The internal cooling system is one of the features that most impressed Dahlen. “It’s really quiet. I never heard it running, but the camera stayed nice and cool even after an eight- to 10-hour shoot,” he says.

“The dedicated buttons on the LCD panel are really useful. You just hit the focus button on the left side and you’ll get a bar graph that shows you peak focus. Another dedicated button automatically adjusts the iris during setup,” he continues. “Even the color temperature designation is dialed in through the touchscreen. Other cameras have similar functions, but on the URSA you can access them through a very simple protocol.”

Dahlen plans to use his URSA in 2015 on a feature he is shooting in New York called The Ranch, which will be distributed by New Line Cinema.

Marco Solorio

From the BMW documentary feature film 10/10ths shot by Marco Solorio. Photo by Darryl Gatan.

Marco Solorio is a cinematographer, director and owner of OneRiver Media in Walnut Creek, Calif. Although the URSA he has been using has not yet been upgraded to software version 1.9.9, he recently used the camera on commercial/corporate projects for clients such as VMware and on a documentary feature for BMW called 10/10ths.

“One thing I am looking forward to in 1.9.9 is the ability to format the CFast cards in the camera itself, which improves their performance,” Solorio says. “I’d been shooting with the Blackmagic Design Production 4K camera since I was a beta tester, but the integrated form factor of the URSA lets me pack a whole camera/battery/lens contingent into a single bag to take on location without all the rigging accessories I used to affix to the Production Camera 4K. That makes it a lot easier to travel.”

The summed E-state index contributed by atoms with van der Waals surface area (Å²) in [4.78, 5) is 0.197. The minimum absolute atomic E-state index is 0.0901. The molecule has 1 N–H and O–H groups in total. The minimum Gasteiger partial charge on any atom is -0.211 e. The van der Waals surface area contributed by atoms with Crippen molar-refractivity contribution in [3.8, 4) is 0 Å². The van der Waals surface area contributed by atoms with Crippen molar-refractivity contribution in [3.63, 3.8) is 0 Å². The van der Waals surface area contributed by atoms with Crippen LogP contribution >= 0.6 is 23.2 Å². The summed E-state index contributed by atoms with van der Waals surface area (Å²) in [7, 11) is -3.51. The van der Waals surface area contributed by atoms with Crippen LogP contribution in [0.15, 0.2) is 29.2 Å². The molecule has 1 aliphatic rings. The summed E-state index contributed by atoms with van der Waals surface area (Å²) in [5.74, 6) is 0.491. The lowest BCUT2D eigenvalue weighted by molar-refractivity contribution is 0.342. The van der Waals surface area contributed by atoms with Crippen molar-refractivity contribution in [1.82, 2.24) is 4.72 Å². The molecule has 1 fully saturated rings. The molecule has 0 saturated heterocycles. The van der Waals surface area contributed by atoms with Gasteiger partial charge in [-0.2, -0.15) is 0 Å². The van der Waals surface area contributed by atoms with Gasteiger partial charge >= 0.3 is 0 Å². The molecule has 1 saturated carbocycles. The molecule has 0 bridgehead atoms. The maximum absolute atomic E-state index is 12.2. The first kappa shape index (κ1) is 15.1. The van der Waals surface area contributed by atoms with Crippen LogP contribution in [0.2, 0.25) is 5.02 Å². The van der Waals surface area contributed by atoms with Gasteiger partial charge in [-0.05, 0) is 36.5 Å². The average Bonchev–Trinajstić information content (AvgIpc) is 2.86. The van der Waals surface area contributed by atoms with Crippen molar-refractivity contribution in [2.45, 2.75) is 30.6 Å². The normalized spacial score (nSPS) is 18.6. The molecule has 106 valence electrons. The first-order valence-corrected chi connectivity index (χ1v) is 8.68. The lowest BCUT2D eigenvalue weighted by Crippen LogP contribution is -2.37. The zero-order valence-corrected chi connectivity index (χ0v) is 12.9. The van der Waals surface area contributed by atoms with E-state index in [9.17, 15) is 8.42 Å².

Solorio would like to see a limiter function on the audio to help control levels, a high pass filter to roll off low rumble, and a menu option to switch the analog audio input to AES/EBU digital (AES3). But paramount for Solorio is the ability to shoot 60p 4K in both ProRes and raw, and he looks forward to 1.9.9’s ability to increase that to 80 fps. “It’s the global shutter and Super 35mm sensor that makes the big difference in the quality of the images,” he says.

Kholi Hicks

From Kholi Hicks’ Piloxing spot. Photo courtesy of MEG, DWP and Ductape Media.

Director/cinematographer Kholi Hicks, who hails from Santa Monica, Calif., has been testing the 1.9.9 upgrade. With it, he shot a commercial for Piloxing, which is a combination of Pilates, boxing and dancing.

“My initial impression of URSA was a funny one,” Hicks says. “Whenever anyone sees that huge 10-inch monitor, they often ask, ‘What were they thinking when they built this thing?’ They may be accustomed to the usual 5-inch or 7-inch on-camera displays, but once they use the 10-incher, they ask, ‘Why hasn’t anyone done this before?’”

It takes some getting used to, though. “Quite simply, it means you don’t have to keep your gaffer over your shoulder or hang monitor arms off the camera anymore,” he continues. “It’s like having a large EVF, but you don’t have to squint into it.”

He continues, “We are all accustomed to a certain way of working, but the URSA simply affords us new options. People tend to gather around the camera just to watch those screens.”

John Brawley

John Brawley took this photo of his Blackmagic URSA.

Well-known early adopter and blogger John Brawley says that what Blackmagic Design has done with URSA is “quite amazing.” You can see some of his URSA test footage online at Brawley is responsible for shooting several Australian television series including Hiding and Party Tricks.

He finds the URSA plays well with other 4K production cameras on multicamera shoots. Still, it took some time to get used to it. “With that 10-inch screen, it can be awkward to shoot handheld,” Brawley admits, “but it’s actually a very well-balanced camera with a low center of gravity. Many cameras today will roll left to right on your shoulder because their lens is set so high, but Blackmagic Design shaped the URSA well for a production environment.”

Brawley appreciates URSA’s ability to record raw CinemaDNG files with lossy 3:1 compression to reduce the data rate. “The great thing is that this just came out as part of the 1.9.9 software update,” he says, “so future upgrades should be equally simple to implement.”

With all this technological innovation, it is easy to overlook how easy the camera is to use. Brawley lent an engineering prototype of his URSA to Glendyn Ivin, director of the upcoming Australian television series Gallipoli, to capture images for the series’ opening credits. “Glendyn is familiar with cameras, of course,” Brawley says, “but with just a few minutes introduction to the URSA, he was able to come back with images good enough to make the final cut.”